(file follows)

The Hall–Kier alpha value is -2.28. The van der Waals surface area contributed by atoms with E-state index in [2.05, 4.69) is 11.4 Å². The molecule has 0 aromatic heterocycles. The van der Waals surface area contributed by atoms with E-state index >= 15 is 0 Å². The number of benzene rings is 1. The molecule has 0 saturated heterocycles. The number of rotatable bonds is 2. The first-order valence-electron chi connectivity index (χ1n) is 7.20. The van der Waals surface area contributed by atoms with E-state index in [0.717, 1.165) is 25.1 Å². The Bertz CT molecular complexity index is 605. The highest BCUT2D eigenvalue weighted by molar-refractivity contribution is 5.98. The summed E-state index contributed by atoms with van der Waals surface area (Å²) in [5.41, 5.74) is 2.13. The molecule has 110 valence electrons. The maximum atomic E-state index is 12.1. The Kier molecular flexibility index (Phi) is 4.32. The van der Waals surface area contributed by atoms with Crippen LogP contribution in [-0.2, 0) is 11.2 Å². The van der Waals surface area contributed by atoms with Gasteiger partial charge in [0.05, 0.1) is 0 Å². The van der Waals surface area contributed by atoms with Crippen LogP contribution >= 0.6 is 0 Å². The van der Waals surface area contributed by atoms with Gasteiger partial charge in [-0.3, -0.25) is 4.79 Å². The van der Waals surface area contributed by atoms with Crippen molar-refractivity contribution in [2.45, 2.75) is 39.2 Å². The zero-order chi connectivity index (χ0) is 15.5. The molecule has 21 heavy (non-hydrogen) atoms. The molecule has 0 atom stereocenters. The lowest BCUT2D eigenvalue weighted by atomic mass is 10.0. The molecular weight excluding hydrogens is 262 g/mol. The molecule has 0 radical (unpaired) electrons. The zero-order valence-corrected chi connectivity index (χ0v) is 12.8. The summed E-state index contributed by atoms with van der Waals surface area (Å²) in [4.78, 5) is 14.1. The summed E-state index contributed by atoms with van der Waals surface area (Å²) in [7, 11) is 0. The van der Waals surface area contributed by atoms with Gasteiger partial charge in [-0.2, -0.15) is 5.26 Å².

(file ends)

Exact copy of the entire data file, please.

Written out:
The Hall–Kier alpha value is -2.28. The van der Waals surface area contributed by atoms with E-state index in [2.05, 4.69) is 11.4 Å². The molecule has 0 aromatic heterocycles. The van der Waals surface area contributed by atoms with E-state index >= 15 is 0 Å². The number of benzene rings is 1. The molecule has 0 saturated heterocycles. The number of rotatable bonds is 2. The first-order valence-electron chi connectivity index (χ1n) is 7.20. The van der Waals surface area contributed by atoms with E-state index in [0.717, 1.165) is 25.1 Å². The Bertz CT molecular complexity index is 605. The highest BCUT2D eigenvalue weighted by molar-refractivity contribution is 5.98. The summed E-state index contributed by atoms with van der Waals surface area (Å²) in [5.41, 5.74) is 2.13. The molecule has 110 valence electrons. The maximum atomic E-state index is 12.1. The Kier molecular flexibility index (Phi) is 4.32. The van der Waals surface area contributed by atoms with Crippen LogP contribution in [-0.2, 0) is 11.2 Å². The van der Waals surface area contributed by atoms with Gasteiger partial charge in [0.05, 0.1) is 0 Å². The van der Waals surface area contributed by atoms with Crippen LogP contribution >= 0.6 is 0 Å². The van der Waals surface area contributed by atoms with Gasteiger partial charge in [-0.3, -0.25) is 4.79 Å². The van der Waals surface area contributed by atoms with Crippen molar-refractivity contribution in [2.45, 2.75) is 39.2 Å². The zero-order chi connectivity index (χ0) is 15.5. The molecule has 21 heavy (non-hydrogen) atoms. The molecule has 0 atom stereocenters. The lowest BCUT2D eigenvalue weighted by atomic mass is 10.0. The molecular weight excluding hydrogens is 262 g/mol. The molecule has 0 radical (unpaired) electrons. The zero-order valence-corrected chi connectivity index (χ0v) is 12.8. The summed E-state index contributed by atoms with van der Waals surface area (Å²) in [4.78, 5) is 14.1. The summed E-state index contributed by atoms with van der Waals surface area (Å²) in [7, 11) is 0. The van der Waals surface area contributed by atoms with Gasteiger partial charge in [-0.2, -0.15) is 5.26 Å².